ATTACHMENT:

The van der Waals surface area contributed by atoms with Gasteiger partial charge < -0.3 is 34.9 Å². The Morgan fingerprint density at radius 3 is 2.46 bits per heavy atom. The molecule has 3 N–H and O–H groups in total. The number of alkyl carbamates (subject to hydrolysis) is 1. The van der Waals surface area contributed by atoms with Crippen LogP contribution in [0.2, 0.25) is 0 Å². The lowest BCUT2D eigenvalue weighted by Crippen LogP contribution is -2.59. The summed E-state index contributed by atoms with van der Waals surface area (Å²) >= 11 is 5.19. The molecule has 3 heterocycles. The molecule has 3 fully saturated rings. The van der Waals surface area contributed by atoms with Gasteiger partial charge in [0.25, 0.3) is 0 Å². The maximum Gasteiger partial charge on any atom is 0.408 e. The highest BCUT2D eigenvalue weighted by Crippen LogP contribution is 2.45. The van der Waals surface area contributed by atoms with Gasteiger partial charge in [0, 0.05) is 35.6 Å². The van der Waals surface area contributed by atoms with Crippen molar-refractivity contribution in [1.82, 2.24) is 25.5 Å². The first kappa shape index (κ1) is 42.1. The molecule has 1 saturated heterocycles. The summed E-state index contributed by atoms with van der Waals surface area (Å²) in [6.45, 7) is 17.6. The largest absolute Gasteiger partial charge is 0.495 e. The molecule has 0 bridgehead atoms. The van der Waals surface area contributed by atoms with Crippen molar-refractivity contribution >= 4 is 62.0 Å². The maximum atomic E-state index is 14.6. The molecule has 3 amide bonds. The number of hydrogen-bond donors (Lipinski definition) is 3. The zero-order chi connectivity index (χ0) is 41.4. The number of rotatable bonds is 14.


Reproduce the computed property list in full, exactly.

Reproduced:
The van der Waals surface area contributed by atoms with Gasteiger partial charge < -0.3 is 34.9 Å². The Morgan fingerprint density at radius 3 is 2.46 bits per heavy atom. The molecule has 3 N–H and O–H groups in total. The number of alkyl carbamates (subject to hydrolysis) is 1. The van der Waals surface area contributed by atoms with Crippen LogP contribution in [0.2, 0.25) is 0 Å². The lowest BCUT2D eigenvalue weighted by Crippen LogP contribution is -2.59. The summed E-state index contributed by atoms with van der Waals surface area (Å²) >= 11 is 5.19. The molecule has 3 heterocycles. The molecule has 3 fully saturated rings. The van der Waals surface area contributed by atoms with Gasteiger partial charge in [0.25, 0.3) is 0 Å². The maximum Gasteiger partial charge on any atom is 0.408 e. The highest BCUT2D eigenvalue weighted by Crippen LogP contribution is 2.45. The van der Waals surface area contributed by atoms with Gasteiger partial charge in [0, 0.05) is 35.6 Å². The van der Waals surface area contributed by atoms with Crippen molar-refractivity contribution in [1.82, 2.24) is 25.5 Å². The first kappa shape index (κ1) is 42.1. The molecule has 1 saturated heterocycles. The summed E-state index contributed by atoms with van der Waals surface area (Å²) in [6.45, 7) is 17.6. The largest absolute Gasteiger partial charge is 0.495 e. The molecule has 0 bridgehead atoms. The van der Waals surface area contributed by atoms with Crippen molar-refractivity contribution >= 4 is 62.0 Å². The maximum atomic E-state index is 14.6. The molecule has 3 amide bonds. The number of hydrogen-bond donors (Lipinski definition) is 3. The zero-order chi connectivity index (χ0) is 41.4. The number of rotatable bonds is 14.